In this stunning book, the first comprehensive biography of Marx since the end of the Cold War, Francis Wheen gives us not a socialist ogre but a fascinating, ultimately humane man, while still examining the criticisms of his detractors. A study in contradictions, Karl Marx was at once a reserved scholar, a fiery agitator, and a gregarious socialite, while his intellect and ideology were once described as “Rousseau, Voltaire, and Hegel fused into one person.” He lived both at the center and on the fringes of his age, and his oratory and writing continue to change the contemporary world. In his entertaining, offbeat style, Wheen offers an eminently readable biography of one of history’s most unforgettable figures. “Wheen’s portrait of Marx’s life is artfully shaped and makes delectable reading.”—New York Times “A magnificent portrait of Marx…. Bravo!”—A. N. Wilson “[E]xpertly researched, admirably objective, eminently humane, and plenty entertaining.”—Boston Book Review

Love and Capital
by Mary Gabriel

Brilliantly researched and wonderfully written, LOVE AND CAPITAL reveals the rarely glimpsed and heartbreakingly human side of the man whose works would redefine the world after his death. Drawing upon previously unpublished material, acclaimed biographer Mary Gabriel tells the story of Karl and Jenny Marx’s marriage. Through it, we see Karl as never before: a devoted father and husband, a prankster who loved a party, a dreadful procrastinator, freeloader, and man of wild enthusiasms-one of which would almost destroy his marriage. Through years of desperate struggle, Jenny’s love for Karl would be tested again and again as she waited for him to finish his masterpiece, Capital.

An epic narrative that stretches over decades to recount Karl and Jenny’s story against the backdrop of Europe’s Nineteenth Century, LOVE AND CAPITAL is a surprising and magisterial account of romance and revolution-and of one of the great love stories of all time.


Left of Karl Marx
by Carole Boyce Davies

In Left of Karl Marx, Carole Boyce Davies assesses the activism, writing, and legacy of Claudia Jones (1915–1964), a pioneering Afro-Caribbean radical intellectual, dedicated communist, and feminist. Jones is buried in London’s Highgate Cemetery, to the left of Karl Marx—a location that Boyce Davies finds fitting given how Jones expanded Marxism-Leninism to incorporate gender and race in her political critique and activism.

Claudia Cumberbatch Jones was born in Trinidad. In 1924, she moved to New York, where she lived for the next thirty years. She was active in the Communist Party from her early twenties onward. A talented writer and speaker, she traveled throughout the United States lecturing and organizing. In the early 1950s, she wrote a well-known column, “Half the World,” for the Daily Worker. As the U.S. government intensified its efforts to prosecute communists, Jones was arrested several times. She served nearly a year in a U.S. prison before being deported and given asylum by Great Britain in 1955. There she founded The West Indian Gazette and Afro-Asian Caribbean News and the Caribbean Carnival, an annual London festival that continues today as the Notting Hill Carnival. Boyce Davies examines Jones’s thought and journalism, her political and community organizing, and poetry that the activist wrote while she was imprisoned. Looking at the contents of the FBI file on Jones, Boyce Davies contrasts Jones’s own narration of her life with the federal government’s. Left of Karl Marx establishes Jones as a significant figure within Caribbean intellectual traditions, black U.S. feminism, and the history of communism.


Karl Marx
by Werner Blumenberg

This classic biography of Karl Marx, complete with Gareth Stedman Jones’ poignant introduction, is unlike any other account of its subject. Focusing as much on Marx’s private life as on his public persona and work, this classic biography looks in detail at his relationship with his mother and father, wife and friends, and includes generous quotations from a wide range of correspondence in addition to virtually every photograph in existence of Marx and his closest associates.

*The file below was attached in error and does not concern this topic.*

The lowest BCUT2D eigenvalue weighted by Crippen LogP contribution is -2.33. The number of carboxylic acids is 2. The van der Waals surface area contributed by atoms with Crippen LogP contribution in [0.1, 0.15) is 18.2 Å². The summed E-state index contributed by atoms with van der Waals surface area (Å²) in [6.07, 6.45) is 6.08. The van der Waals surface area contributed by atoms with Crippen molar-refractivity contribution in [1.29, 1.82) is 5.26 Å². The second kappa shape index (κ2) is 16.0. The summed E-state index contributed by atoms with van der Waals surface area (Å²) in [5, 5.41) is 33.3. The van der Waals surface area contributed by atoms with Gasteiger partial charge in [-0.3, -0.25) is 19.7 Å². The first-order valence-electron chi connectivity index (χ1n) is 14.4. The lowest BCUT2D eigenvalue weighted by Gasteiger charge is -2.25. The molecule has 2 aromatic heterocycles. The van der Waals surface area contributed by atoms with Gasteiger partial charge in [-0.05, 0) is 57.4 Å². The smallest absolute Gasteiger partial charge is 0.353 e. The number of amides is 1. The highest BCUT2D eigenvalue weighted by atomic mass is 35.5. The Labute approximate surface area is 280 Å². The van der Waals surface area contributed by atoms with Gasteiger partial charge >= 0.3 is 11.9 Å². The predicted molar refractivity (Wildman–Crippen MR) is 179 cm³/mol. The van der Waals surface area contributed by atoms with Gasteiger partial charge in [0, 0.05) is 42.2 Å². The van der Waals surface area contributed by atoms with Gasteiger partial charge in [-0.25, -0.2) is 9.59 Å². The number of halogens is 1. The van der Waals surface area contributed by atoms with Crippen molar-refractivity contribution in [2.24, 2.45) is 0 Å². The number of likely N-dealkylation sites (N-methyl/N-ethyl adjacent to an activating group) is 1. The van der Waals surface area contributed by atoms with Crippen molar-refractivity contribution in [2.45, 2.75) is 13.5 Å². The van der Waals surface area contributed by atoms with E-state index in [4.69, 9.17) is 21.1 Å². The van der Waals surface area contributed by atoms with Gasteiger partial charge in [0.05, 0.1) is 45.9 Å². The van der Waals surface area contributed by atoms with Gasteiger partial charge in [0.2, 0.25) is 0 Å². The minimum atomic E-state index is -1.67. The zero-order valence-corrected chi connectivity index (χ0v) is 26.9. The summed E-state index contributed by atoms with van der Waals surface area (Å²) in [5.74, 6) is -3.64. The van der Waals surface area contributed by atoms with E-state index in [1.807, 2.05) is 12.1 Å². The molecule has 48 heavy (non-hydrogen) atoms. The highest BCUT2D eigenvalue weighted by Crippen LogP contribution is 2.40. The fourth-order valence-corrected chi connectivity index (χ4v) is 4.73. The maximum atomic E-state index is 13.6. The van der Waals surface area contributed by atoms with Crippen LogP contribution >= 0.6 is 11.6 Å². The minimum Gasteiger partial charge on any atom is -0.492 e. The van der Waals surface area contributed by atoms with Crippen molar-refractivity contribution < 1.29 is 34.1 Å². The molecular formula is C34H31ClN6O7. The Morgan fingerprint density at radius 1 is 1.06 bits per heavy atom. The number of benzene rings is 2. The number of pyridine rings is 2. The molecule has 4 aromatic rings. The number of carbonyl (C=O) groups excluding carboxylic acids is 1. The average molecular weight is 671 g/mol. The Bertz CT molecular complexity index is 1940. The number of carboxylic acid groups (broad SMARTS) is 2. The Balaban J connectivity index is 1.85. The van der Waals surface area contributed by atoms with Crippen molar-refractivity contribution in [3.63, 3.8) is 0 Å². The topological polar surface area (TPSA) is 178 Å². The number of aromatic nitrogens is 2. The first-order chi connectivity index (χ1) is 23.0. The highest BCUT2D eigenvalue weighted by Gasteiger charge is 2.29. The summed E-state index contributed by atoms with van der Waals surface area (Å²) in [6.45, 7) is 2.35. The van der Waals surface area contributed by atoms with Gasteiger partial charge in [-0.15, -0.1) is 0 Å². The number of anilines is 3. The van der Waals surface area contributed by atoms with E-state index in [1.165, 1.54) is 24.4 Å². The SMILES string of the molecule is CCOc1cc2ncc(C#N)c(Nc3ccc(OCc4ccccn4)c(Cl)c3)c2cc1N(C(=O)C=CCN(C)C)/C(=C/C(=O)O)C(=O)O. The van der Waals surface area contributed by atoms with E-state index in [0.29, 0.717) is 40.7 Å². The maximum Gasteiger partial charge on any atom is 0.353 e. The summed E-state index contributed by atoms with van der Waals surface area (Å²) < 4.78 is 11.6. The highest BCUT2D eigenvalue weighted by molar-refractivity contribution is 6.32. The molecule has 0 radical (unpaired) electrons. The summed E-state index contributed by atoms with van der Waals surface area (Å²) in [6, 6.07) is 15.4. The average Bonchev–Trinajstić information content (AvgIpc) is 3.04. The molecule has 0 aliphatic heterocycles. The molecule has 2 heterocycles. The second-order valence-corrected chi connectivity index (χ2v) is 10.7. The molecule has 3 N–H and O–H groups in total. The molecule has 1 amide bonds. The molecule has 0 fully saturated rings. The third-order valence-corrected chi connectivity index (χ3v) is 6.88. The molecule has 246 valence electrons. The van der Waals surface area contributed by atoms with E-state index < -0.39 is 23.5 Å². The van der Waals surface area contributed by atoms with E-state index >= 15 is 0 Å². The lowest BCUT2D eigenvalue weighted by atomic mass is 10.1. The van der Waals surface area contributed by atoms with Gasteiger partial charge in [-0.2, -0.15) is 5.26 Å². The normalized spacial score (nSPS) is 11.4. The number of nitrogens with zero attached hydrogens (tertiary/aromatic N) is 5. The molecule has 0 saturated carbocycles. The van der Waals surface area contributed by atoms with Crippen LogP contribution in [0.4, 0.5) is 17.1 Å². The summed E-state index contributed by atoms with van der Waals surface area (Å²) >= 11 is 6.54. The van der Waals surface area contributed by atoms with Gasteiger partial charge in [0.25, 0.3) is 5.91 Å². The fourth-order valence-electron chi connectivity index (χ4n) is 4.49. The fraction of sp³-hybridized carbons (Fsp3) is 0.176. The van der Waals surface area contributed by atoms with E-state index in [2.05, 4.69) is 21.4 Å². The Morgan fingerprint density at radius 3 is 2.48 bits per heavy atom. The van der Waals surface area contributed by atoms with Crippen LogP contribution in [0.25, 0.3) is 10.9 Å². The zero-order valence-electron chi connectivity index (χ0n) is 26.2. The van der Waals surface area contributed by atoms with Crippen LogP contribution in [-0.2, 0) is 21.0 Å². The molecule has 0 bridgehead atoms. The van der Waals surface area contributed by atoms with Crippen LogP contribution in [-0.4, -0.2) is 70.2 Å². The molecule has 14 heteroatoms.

Blumenberg examines Marx’s early writing as a schoolboy and his romantic poetry whilst a student, as well as his exchanges with close friend and collaborator Frederick Engels. In these pages are moving accounts of the privations of Marx’s poverty-stricken life in London and the tragedies which struck his family, as well as discussions of his intellectual development and political activity.Including virtually every photograph in existence of Marx and his closest associates, and focusing as much on his private life as on his public persona and work, Werner Blumenberg’s biography provides an intimate portrait of the making of a complex intellectual the New Yorker dubbed “the next most influential thinker.”


Eleanor Marx
by Rachel Holmes

Unrestrained by convention, lionhearted and free, Eleanor Marx (1855–98) was an exceptional woman. Hers was the first English translation of Flaubert’s Madame Bovary. She pioneered the theater of Henrik Ibsen. She was the first woman to lead the British dock workers’ and gas workers’ trade unions. For years she worked tirelessly for her father, Karl Marx, as personal secretary and researcher. Later, she edited many of his key political works and laid the foundations for his biography. But foremost among her achievements was her pioneering feminism. For her, gender equality was a necessary precondition for a just society, and she crusaded for this in Britain and on a celebrated tour across America in 1886.

Drawing strength from her family and their wide circle, including Friedrich Engels and Wilhelm Liebknecht, Eleanor Marx set out into the world to make a difference. Her favorite motto: “Go ahead!” With her closest friends–among them Olive Schreiner, Havelock Ellis, George Bernard Shaw, Will Thorne, and William Morris–she was at the epicenter of British socialism. She was also the only Marx to claim her Jewishness. But her life contained a deep sadness: She loved a faithless and dishonest man, the academic, actor, and would-be playwright Edward Aveling. Yet despite the unhappiness he brought her, Eleanor Marx never wavered in her political life, ceaselessly campaigning and organizing until her untimely end.

Rachel Holmes has written a dazzling and original portrait of one of the most remarkable women of the nineteenth century.